The Department for Transport (DfT) has launched a consultation into setting up a Road Collision Investigation Branch (RCIB), organised along similar lines to existing independent bodies for the aviation, maritime and rail sectors.
The proposed body would be “dedicated to learning lessons from road traffic collisions, including those involving self-driving vehicles,” says the DfT.
In particular, it would “carry out thematic investigations and probe specific incidents of concern to establish the causes of collisions and make independent safety recommendations to help further improve road safety across the country.”
During 2020, 1,460 people – 140 of those cyclists – were killed in road traffic collisions in Great Britain, and a further 22,069 sustained serious injury.
Besides the effect on victims as well as their families, friends and the wider community, road traffic collision are also estimated to cost the British economy £28.5 billion annually, including £1.5 billion in emergency costs to the National Health Service.
According to the consultation document, which you can find here, a proposed RCIB would have three main responsibilities, namely:
to have a singular focus on analysing the causes of collisions
to look for patterns emerging from the data, across police and highway authority boundaries where this data is currently only examined locally and
to make independent safety recommendations for action.
Safety recommendations from an RCIB are anticipated to be used “to inform decisions made by relevant statutory oversight bodies as to whether enforcement action is required. It is proposed that an RCIB would not, however, apportion blame or liability, unless that was necessary to achieve its objective of improving safety.”
The DfT says that “Given the scale of collisions on the roads, we intend for an RCIB to focus primarily on thematic investigations drawing on evidence across multiple cases, rather than on individual incidents.”
It asks respondents to the consultation to rate, on a five-point scale, the investigation criteria that an RCIB should “give weight to when deciding what to base thematic investigations on,” as follows:
Scale – factors impacting a large number of fatal or serious collisions (as opposed to more minor collisions/near misses)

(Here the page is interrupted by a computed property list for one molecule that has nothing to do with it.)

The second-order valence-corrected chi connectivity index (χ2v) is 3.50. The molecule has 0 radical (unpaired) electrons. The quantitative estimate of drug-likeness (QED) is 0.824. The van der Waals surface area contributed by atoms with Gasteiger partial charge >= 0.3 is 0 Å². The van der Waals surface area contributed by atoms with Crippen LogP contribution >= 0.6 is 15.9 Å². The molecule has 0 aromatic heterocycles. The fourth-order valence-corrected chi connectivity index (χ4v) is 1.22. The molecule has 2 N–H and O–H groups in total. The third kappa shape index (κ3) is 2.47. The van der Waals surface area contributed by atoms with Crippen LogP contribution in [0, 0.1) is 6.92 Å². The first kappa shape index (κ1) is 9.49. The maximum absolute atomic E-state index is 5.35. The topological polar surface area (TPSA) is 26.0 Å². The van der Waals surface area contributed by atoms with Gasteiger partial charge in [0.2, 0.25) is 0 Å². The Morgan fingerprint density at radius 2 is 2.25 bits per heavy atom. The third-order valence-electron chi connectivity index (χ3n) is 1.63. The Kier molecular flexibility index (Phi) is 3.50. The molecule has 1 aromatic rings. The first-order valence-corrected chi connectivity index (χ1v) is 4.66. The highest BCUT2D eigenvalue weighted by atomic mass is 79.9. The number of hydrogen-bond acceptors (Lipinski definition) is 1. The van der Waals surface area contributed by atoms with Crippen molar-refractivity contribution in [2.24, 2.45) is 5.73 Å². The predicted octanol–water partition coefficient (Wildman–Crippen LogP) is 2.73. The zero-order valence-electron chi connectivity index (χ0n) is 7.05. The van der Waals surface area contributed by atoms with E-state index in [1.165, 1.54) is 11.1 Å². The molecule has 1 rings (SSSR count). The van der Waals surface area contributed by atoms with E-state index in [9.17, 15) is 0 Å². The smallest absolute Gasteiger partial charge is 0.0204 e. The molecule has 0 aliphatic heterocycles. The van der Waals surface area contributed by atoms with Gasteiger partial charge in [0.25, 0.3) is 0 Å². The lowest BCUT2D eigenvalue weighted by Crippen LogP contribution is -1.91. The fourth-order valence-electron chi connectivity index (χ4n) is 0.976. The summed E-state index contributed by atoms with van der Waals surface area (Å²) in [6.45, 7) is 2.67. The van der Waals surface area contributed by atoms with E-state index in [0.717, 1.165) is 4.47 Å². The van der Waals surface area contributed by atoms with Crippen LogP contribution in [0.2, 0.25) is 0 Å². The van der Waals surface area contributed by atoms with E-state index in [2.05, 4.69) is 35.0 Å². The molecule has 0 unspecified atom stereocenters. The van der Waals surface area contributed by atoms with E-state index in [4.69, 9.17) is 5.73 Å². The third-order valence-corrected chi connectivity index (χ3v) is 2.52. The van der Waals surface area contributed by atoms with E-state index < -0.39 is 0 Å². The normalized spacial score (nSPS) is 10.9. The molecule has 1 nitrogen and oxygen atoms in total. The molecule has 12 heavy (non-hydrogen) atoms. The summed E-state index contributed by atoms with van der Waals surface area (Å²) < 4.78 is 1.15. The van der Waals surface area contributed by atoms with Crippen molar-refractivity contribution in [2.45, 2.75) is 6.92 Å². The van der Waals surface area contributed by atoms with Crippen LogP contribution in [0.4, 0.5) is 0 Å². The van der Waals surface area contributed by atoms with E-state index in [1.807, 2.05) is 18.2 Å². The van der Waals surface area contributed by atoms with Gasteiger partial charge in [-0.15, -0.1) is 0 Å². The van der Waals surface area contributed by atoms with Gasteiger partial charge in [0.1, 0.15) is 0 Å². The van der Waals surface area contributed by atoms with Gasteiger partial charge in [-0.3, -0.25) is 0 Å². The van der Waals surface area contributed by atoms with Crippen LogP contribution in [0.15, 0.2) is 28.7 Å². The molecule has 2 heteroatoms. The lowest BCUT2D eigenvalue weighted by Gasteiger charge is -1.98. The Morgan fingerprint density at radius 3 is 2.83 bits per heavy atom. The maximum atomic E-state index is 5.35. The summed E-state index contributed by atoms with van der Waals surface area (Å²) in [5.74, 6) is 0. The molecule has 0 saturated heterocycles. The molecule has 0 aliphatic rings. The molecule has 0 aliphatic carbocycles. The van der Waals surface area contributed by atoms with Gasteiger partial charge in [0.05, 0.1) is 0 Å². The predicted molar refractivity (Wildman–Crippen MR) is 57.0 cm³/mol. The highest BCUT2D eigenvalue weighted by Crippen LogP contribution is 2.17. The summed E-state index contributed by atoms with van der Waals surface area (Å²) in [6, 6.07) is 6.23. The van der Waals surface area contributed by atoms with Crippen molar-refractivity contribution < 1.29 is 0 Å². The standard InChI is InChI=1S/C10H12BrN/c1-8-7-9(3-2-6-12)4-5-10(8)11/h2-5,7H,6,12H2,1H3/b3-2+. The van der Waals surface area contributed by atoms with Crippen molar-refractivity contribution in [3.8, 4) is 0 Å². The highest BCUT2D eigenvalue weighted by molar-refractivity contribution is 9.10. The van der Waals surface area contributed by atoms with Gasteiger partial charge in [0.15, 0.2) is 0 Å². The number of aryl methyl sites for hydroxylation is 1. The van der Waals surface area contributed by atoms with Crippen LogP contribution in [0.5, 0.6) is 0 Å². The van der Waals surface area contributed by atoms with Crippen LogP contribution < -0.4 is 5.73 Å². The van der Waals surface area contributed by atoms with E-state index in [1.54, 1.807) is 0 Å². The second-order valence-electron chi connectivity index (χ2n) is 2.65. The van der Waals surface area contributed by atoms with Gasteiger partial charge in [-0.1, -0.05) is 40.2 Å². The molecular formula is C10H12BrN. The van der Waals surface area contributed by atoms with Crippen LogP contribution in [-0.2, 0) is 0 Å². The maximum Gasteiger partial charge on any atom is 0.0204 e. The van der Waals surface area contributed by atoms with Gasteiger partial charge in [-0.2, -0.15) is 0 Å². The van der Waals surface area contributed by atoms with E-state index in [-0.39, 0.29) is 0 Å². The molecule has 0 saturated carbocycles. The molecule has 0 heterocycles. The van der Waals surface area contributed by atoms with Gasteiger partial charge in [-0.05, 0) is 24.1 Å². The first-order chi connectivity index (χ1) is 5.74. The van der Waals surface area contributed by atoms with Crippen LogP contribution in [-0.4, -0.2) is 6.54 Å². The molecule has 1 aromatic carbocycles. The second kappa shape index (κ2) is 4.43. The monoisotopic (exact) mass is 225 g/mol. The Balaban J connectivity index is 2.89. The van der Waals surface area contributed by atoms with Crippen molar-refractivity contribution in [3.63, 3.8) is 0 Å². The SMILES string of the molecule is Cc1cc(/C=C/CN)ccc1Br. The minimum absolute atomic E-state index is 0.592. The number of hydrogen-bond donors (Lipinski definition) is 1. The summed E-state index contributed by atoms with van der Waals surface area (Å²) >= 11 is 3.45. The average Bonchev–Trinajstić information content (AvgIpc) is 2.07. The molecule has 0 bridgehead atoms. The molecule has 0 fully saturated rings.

Risk of harm – collisions impacting those who might sustain the greatest risk of harm including children, the elderly, pedestrians, cyclists and equestrians
Emerging risks – new technology or behaviour without an established evidence base
Other, please provide detail.
The DfT added that “The consultation is being launched now due to the huge developments which are taking place across the transport sector, such as the rollout of increasingly automated and electric vehicles.”
Of the three existing bodies, the Air Accidents Investigation Branch (AAIB) was set up in 1915, while the Marine Accident Investigation Branch (MAIB) and the Rail Accident Investigation Branch (RAIB) have been in operation since, respectively, 1989 and 2005.
Both of the younger bodies were established following public inquiries into major incidents that led to significant loss of life.
Those were the capsizing of the roll-on, roll-off ferry Herald of Free Enterprise off Zeebrugge in March 1987, with the loss of 193 lives and, for the RAIB, the Ladbroke Grove train crash in October 1999 in which 31 people died.
Roads minister Baroness Vere of Norbiton said: “The UK’s roads are among the safest in the world, but we’re always looking at ways to make them even safer.
“A new investigation branch would play a huge role in this work by identifying the underlying causes of road traffic collisions, so we can take action to prevent them from happening again.
“It would also provide us with vital insight as we continue to modernise our road network to ensure better, greener and safer journeys.”
Director of the RAC Foundation Steve Gooding added: “After excellent progress across many years, sustained road safety improvement has been hard to achieve over the past decade, both in the UK and further afield.
“We should be challenging ourselves on whether we are understanding all we can about the causes of road collisions and what could be done to prevent them – our research to date suggests that more could be learnt – which is why today’s consultation is so important and so welcome.”
The consultation runs until 9 December 2021.
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